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Book Reviews: Deutschland

Deutschland. Photographs by Gerry Johansson.
MACK, 2012.
Reviewed by Blake Andrews

Photographs by Gerry Johansson.
MACK, 2012. Hardbound. 352 pp., 176 duotone illustrations, 6-3/4x9-1/2".

Look at any photograph and the question naturally arises. What does it describe? The world in front of the camera, or the world inside the photographer's head? This tension -- between objective and subjective -- is fundamental to photography. Szarkowski labeled it Mirrors and Windows. Other divisive terms have attached themselves at various times. It's a problem peculiar to photography. There is no mistaking a song or a screen print, for example, for the objective world. But an 8x10 pepper? That's a tougher call. However it is defined, the perceived division has been a meal-ticket for analysts, not to mention the occasional photographer.

Occasionally a body of work is launched in disguise. It depicts the various synapses and chain reactions in a photographer's brain, but under the subterfuge of worldly description. Although Swedish photographer Gerry Johansson has been edging in this direction for a while now, his most recent book Deutschland is the culmination so far.

Deutschland, by Gerry Johansson. Published by MACK, 2012.
Deutschland consists of simple square pictures of post-industrial Germany, one per page, each labeled with a location, then arranged alphabetically by caption in a thick book. No dates. Helvetica typeface. A beige fabric cover that conveys quiet efficiency. Thumbing the pages feels a bit like waiting in a modern European airport listening to Kraftwerk. What could be more orderly? More objective? What could be more German?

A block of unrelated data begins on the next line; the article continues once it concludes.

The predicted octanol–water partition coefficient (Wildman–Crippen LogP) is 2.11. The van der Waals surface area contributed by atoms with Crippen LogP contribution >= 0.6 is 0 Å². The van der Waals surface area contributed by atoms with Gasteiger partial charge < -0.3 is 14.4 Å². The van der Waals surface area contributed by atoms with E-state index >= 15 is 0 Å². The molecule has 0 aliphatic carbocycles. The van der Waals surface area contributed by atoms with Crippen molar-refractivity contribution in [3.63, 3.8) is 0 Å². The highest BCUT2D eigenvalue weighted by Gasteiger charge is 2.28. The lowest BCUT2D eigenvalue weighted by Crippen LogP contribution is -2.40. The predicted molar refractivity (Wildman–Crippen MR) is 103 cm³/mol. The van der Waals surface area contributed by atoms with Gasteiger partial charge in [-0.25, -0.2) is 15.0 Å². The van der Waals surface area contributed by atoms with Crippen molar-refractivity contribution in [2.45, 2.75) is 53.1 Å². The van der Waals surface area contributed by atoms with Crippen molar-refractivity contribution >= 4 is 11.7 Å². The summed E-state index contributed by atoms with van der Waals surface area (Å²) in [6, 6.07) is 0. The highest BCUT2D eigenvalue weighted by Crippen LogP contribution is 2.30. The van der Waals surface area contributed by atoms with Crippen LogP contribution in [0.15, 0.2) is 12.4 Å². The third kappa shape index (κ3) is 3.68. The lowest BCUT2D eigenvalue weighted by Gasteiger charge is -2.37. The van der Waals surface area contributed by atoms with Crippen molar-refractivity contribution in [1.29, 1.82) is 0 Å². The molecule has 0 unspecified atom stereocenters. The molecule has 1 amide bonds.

Deutschland, by Gerry Johansson. Published by MACK, 2012.

Indeed there is more than a passing resemblance here to the Über-German aesthetic of the Bechers, at least at first glance. The stark grey walls and absence of people form a clean if not sterile landscape, with various towers and peaked roofs framing the background. Virtually every element is in focus and stationary. Roads and paths scatter from the camera always at an oblique angle, offset by a barrage of nonconverging vertical forms. One after another the photos march by until the pattern borders on systematic. One could be lulled into viewing this as an objective typology of Germany, and it's not immediately clear if we should file it under fine art or with the encyclopedias.

This is the disguise. For upon extended viewing Deutschland transforms into an extremely personal work.

Deutschland, by Gerry Johansson. Published by MACK, 2012.

Johansson's vision is central. He is the only one who could've made these photos, because they're basically of him. Gerry Johansson operates like a clockmaker. The world is his visual playground. It's full of various scattered parts, and it's up to him to piece them carefully together into precise working models. A little of this house. Some of that fence. The right poles in just the right place. Weave them all together, compress into monochrome, and you've got a photo as tight as a cat's anus. Layers stack and forms blend in a way that seems inevitable, but only after the fact, post-Johansson.

No, this ain't the Bechers. This is Friedlander territory. This is John Pfahl's Altered Landscapes, but without the alteration. Move the camera one inch in any direction and the photos would flop. That's how subjective they are.

Deutschland, by Gerry Johansson. Published by MACK, 2012.

Johansson has applied a similar style to various locations in his earlier books. America, Sweden, Holland, and Pontiac would seem to share little in common visually. In fact most photographers would be activated by that fact, since the natural instinct in contemporary photography is to emphasize the vernacular. Instead, Johansson imposes on all of them the uniform vision evident in Deutschland. Open any of his books at random and it's hard to tell where we are at first. In the course of looking the place makes itself evident, but the locations tend to blur. In the end we're left with Johansson's singular vision.—BLAKE ANDREWS

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BLAKE ANDREWS is a photographer based in Eugene, OR. He writes about photography at